When in Rome, Will Trump Do as the Romans (and French and British and Japanese) Do?

At the G7 conference, the president will be surrounded by powerful world leaders who believe in climate change. Awkward!

May 12, 2017

G7 leaders will meet in Rome later this month

Gaetano Virgallito/Flickr

The Trump administration has kept the country waiting on whether the United States will keep its promises in regard to the Paris climate agreement. The latest word from White House watchers is that the president will postpone any decision on breaking the treaty until after this year’s G7 meeting. Later this month in Rome, the leaders of the world’s seven most advanced economies—Italy, the United Kingdom, Germany, Japan, Canada, the United States, and France—will meet to discuss the most pressing global matters. With the Syrian conflict, Brexit, trade deficits, terrorism, the tenuous state of the European Union, and the future of NATO, there’s plenty for them to talk about.

And climate change—specifically, the need for all countries to stick to the carbon-reduction commitments they made back in 2015—will also be on the agenda. You can be sure of it.

This will be Donald Trump’s first G7. Emmanuel Macron’s, too. Here’s hoping the two newbies get a chance to bond by the fireplace one evening. And if they do, here’s hoping that Macron is as charming and persuasive in private as he is in public.

The overwhelming victory last Sunday by French president-elect Macron over Marine Le Pen seems to have calmed the nerves of international observers who had been openly worrying that the West’s great liberal democracies might be succumbing, one by one, to their worst xenophobic and nationalist tendencies. The sizable margin of Macron’s triumph suggests that France hasn’t yet given up on liberté, égalité, et fraternité, the basic ideals that have guided the country since the days of the French Revolution. It’s comforting to know that—in some places, at least—a presidential campaign emphasizing reason, tolerance, science, political competence, and technocratic expertise can still win in a landslide.

In his victory speech on Sunday evening, Macron seemed to acknowledge the international mood of fragility. He might as well have been speaking to the citizens of several countries around the world when he referred to France’s difficulties, divisions, and “moral weakening” or when he signaled his awareness of the “anger, anxiety, and doubts” that continue to plague French voters.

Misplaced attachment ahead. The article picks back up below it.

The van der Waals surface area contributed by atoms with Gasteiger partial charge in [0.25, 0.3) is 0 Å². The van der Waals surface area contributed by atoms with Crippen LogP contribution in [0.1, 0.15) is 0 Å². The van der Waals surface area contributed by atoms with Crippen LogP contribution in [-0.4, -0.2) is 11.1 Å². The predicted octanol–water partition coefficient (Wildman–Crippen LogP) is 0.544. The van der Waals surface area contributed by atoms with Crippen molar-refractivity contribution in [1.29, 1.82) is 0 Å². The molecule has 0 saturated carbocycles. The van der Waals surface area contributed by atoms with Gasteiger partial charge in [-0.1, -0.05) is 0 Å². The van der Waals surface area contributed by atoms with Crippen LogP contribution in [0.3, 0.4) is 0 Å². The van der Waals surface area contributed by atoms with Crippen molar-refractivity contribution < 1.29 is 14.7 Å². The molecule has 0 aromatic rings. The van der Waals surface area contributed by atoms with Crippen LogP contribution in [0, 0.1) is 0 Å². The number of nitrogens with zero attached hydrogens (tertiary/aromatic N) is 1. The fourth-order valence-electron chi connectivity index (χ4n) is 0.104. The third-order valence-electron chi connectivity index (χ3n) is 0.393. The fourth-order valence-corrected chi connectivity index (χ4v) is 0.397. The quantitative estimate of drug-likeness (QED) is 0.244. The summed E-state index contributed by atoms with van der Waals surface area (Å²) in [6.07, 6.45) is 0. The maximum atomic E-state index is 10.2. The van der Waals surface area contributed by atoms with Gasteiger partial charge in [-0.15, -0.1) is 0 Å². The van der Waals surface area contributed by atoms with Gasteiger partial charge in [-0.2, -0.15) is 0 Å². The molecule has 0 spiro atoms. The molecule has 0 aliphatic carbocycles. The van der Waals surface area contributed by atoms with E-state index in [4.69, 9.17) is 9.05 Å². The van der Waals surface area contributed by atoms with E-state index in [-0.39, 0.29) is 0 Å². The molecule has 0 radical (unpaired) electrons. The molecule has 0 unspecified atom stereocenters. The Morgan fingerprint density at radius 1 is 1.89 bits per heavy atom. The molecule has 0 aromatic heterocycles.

By the same token, though, Macron lifted spirits when he acknowledged the absolute necessity of international cooperation in combating climate change. Given how brief his address was, it is significant that he made sure to include a promise that France would vigorously pursue its fight against global warming. Victory speeches are supposed to be big, broad, general, and sweeping; they’re a place for stipulating political mandates, not articulating policy details. By emphasizing climate change in the way that he did, Macron was letting France and the world know that the issue is at the highest level of importance—for him, for his country, and for humanity.

Meanwhile at the White House, Trump seems to vacillate between pulling the United States out of the Paris climate agreement entirely and having us remain a reluctant signatory to the pact, a participant in name only. The contrast is jarring. In France we see early glimpses of real leadership; in Washington we see a lazy man’s version of gamesmanship. At a moment when the American president should be refining our own sweeping call to action in anticipation of this week’s international climate conference in Bonn, Germany, he’s scheduling—then canceling—meetings with his top advisers about whether to stay in the climate treaty. The result: chaos.

These recent events may, for a while at least, be an apt representation of the new international dynamic. Other world leaders move forward in good faith, discussing and debating the best ways to limit the global temperature rise to well below 2 degrees Celsius over preindustrial levels—while our own country’s leader stalls, complains, threatens, and otherwise illustrates his utter disdain for the entire process. In less than two years, the United States has gone from climate spearhead to climate deadbeat.

President Trump clearly relishes his image as a political outsider. But he also likes belonging to exclusive clubs. In January he became a member of one of the most exclusive clubs in the world―one whose membership has a great say in determining the policies, actions, and reactions that will shape the future of the planet. If he comes back from Italy and promptly abandons our climate commitments, it will be a disturbing sign that he has chosen to abandon the role of a G7 world leader in favor of a different, and far less illustrious, one: reckless iconoclast.

onEarth provides reporting and analysis about environmental science, policy, and culture. All opinions expressed are those of the authors and do not necessarily reflect the policies or positions of NRDC. Learn more or follow us on Facebook and Twitter.

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